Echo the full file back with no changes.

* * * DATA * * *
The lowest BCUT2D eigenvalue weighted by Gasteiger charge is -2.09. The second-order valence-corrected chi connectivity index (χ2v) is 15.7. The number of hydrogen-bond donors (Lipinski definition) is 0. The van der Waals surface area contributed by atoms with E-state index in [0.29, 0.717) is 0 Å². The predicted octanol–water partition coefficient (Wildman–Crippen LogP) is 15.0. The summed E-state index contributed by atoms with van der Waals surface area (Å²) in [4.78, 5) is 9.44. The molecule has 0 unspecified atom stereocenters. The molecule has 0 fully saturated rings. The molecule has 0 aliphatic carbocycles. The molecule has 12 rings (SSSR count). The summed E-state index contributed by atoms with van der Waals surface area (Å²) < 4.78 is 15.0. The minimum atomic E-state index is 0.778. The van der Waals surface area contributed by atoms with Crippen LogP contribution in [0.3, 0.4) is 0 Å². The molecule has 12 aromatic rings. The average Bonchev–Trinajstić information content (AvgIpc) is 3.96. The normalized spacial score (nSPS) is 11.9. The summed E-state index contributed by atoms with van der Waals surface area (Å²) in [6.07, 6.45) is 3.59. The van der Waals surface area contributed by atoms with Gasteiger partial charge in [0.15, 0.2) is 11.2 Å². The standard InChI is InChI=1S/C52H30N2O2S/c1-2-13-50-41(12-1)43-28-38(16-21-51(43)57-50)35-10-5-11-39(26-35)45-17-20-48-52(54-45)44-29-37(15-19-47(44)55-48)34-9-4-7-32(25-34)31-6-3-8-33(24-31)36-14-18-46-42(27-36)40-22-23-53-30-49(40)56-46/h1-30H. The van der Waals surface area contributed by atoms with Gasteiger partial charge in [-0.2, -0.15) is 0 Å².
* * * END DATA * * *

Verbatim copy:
The lowest BCUT2D eigenvalue weighted by Gasteiger charge is -2.09. The second-order valence-corrected chi connectivity index (χ2v) is 15.7. The number of hydrogen-bond donors (Lipinski definition) is 0. The van der Waals surface area contributed by atoms with E-state index in [0.29, 0.717) is 0 Å². The predicted octanol–water partition coefficient (Wildman–Crippen LogP) is 15.0. The summed E-state index contributed by atoms with van der Waals surface area (Å²) in [4.78, 5) is 9.44. The molecule has 0 unspecified atom stereocenters. The molecule has 0 fully saturated rings. The molecule has 0 aliphatic carbocycles. The molecule has 12 rings (SSSR count). The summed E-state index contributed by atoms with van der Waals surface area (Å²) < 4.78 is 15.0. The minimum atomic E-state index is 0.778. The van der Waals surface area contributed by atoms with Crippen LogP contribution in [0.3, 0.4) is 0 Å². The molecule has 12 aromatic rings. The average Bonchev–Trinajstić information content (AvgIpc) is 3.96. The normalized spacial score (nSPS) is 11.9. The summed E-state index contributed by atoms with van der Waals surface area (Å²) in [6.07, 6.45) is 3.59. The van der Waals surface area contributed by atoms with Gasteiger partial charge in [0.15, 0.2) is 11.2 Å². The standard InChI is InChI=1S/C52H30N2O2S/c1-2-13-50-41(12-1)43-28-38(16-21-51(43)57-50)35-10-5-11-39(26-35)45-17-20-48-52(54-45)44-29-37(15-19-47(44)55-48)34-9-4-7-32(25-34)31-6-3-8-33(24-31)36-14-18-46-42(27-36)40-22-23-53-30-49(40)56-46/h1-30H. The van der Waals surface area contributed by atoms with Gasteiger partial charge in [-0.2, -0.15) is 0 Å².